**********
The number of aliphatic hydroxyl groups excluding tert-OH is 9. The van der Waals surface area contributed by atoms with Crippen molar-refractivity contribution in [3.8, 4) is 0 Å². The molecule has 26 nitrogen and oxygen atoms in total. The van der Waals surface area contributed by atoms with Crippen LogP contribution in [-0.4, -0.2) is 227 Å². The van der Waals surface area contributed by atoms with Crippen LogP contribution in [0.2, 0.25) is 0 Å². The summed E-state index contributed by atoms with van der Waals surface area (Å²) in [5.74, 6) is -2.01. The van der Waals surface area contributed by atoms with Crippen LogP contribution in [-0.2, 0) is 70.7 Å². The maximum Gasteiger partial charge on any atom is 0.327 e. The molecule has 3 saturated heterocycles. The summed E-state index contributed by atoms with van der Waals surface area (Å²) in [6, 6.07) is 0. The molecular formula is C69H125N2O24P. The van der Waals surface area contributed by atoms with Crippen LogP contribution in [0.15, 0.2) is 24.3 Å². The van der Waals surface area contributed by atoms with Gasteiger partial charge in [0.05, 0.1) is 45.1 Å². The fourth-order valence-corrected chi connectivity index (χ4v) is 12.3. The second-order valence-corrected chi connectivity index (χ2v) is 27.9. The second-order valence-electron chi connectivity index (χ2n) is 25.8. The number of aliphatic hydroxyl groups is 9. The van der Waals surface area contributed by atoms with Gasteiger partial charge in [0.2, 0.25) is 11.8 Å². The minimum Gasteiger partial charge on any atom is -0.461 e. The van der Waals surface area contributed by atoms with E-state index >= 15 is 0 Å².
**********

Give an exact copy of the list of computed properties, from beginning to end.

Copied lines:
The number of aliphatic hydroxyl groups excluding tert-OH is 9. The van der Waals surface area contributed by atoms with Crippen molar-refractivity contribution in [3.8, 4) is 0 Å². The molecule has 26 nitrogen and oxygen atoms in total. The van der Waals surface area contributed by atoms with Crippen LogP contribution in [-0.4, -0.2) is 227 Å². The van der Waals surface area contributed by atoms with Crippen LogP contribution in [0.2, 0.25) is 0 Å². The summed E-state index contributed by atoms with van der Waals surface area (Å²) in [5.74, 6) is -2.01. The van der Waals surface area contributed by atoms with Crippen LogP contribution in [-0.2, 0) is 70.7 Å². The maximum Gasteiger partial charge on any atom is 0.327 e. The molecule has 3 saturated heterocycles. The summed E-state index contributed by atoms with van der Waals surface area (Å²) in [6, 6.07) is 0. The molecular formula is C69H125N2O24P. The van der Waals surface area contributed by atoms with Crippen LogP contribution in [0.15, 0.2) is 24.3 Å². The van der Waals surface area contributed by atoms with Gasteiger partial charge in [0.05, 0.1) is 45.1 Å². The fourth-order valence-corrected chi connectivity index (χ4v) is 12.3. The second-order valence-corrected chi connectivity index (χ2v) is 27.9. The second-order valence-electron chi connectivity index (χ2n) is 25.8. The number of aliphatic hydroxyl groups is 9. The van der Waals surface area contributed by atoms with Gasteiger partial charge in [0.2, 0.25) is 11.8 Å². The minimum Gasteiger partial charge on any atom is -0.461 e. The van der Waals surface area contributed by atoms with E-state index >= 15 is 0 Å².